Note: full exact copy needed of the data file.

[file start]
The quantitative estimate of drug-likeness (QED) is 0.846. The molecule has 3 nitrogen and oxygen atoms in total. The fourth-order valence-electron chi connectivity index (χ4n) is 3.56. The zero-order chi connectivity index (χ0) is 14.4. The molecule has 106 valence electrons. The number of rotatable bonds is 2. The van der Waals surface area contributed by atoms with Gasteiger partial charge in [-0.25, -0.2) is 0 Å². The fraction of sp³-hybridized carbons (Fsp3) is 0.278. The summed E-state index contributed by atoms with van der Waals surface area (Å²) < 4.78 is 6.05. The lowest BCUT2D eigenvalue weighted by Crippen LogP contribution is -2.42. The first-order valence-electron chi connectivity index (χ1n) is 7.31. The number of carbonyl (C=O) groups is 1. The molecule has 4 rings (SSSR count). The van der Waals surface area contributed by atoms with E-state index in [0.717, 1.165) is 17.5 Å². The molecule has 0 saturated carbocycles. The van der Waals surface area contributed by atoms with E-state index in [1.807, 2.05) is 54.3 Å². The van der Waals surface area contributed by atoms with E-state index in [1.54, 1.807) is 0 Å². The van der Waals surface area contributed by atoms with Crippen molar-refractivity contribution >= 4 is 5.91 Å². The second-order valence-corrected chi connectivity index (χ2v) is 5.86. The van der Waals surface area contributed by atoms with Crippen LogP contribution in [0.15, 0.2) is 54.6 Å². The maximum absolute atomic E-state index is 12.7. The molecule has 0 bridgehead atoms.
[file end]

The quantitative estimate of drug-likeness (QED) is 0.846. The molecule has 3 nitrogen and oxygen atoms in total. The fourth-order valence-electron chi connectivity index (χ4n) is 3.56. The zero-order chi connectivity index (χ0) is 14.4. The molecule has 106 valence electrons. The number of rotatable bonds is 2. The van der Waals surface area contributed by atoms with Gasteiger partial charge in [-0.25, -0.2) is 0 Å². The fraction of sp³-hybridized carbons (Fsp3) is 0.278. The summed E-state index contributed by atoms with van der Waals surface area (Å²) < 4.78 is 6.05. The lowest BCUT2D eigenvalue weighted by Crippen LogP contribution is -2.42. The first-order valence-electron chi connectivity index (χ1n) is 7.31. The number of carbonyl (C=O) groups is 1. The molecule has 4 rings (SSSR count). The van der Waals surface area contributed by atoms with E-state index in [0.717, 1.165) is 17.5 Å². The molecule has 0 saturated carbocycles. The van der Waals surface area contributed by atoms with E-state index in [1.807, 2.05) is 54.3 Å². The van der Waals surface area contributed by atoms with E-state index in [1.54, 1.807) is 0 Å². The van der Waals surface area contributed by atoms with Crippen molar-refractivity contribution >= 4 is 5.91 Å². The second-order valence-corrected chi connectivity index (χ2v) is 5.86. The van der Waals surface area contributed by atoms with Crippen LogP contribution in [0.15, 0.2) is 54.6 Å². The maximum absolute atomic E-state index is 12.7. The molecule has 0 bridgehead atoms.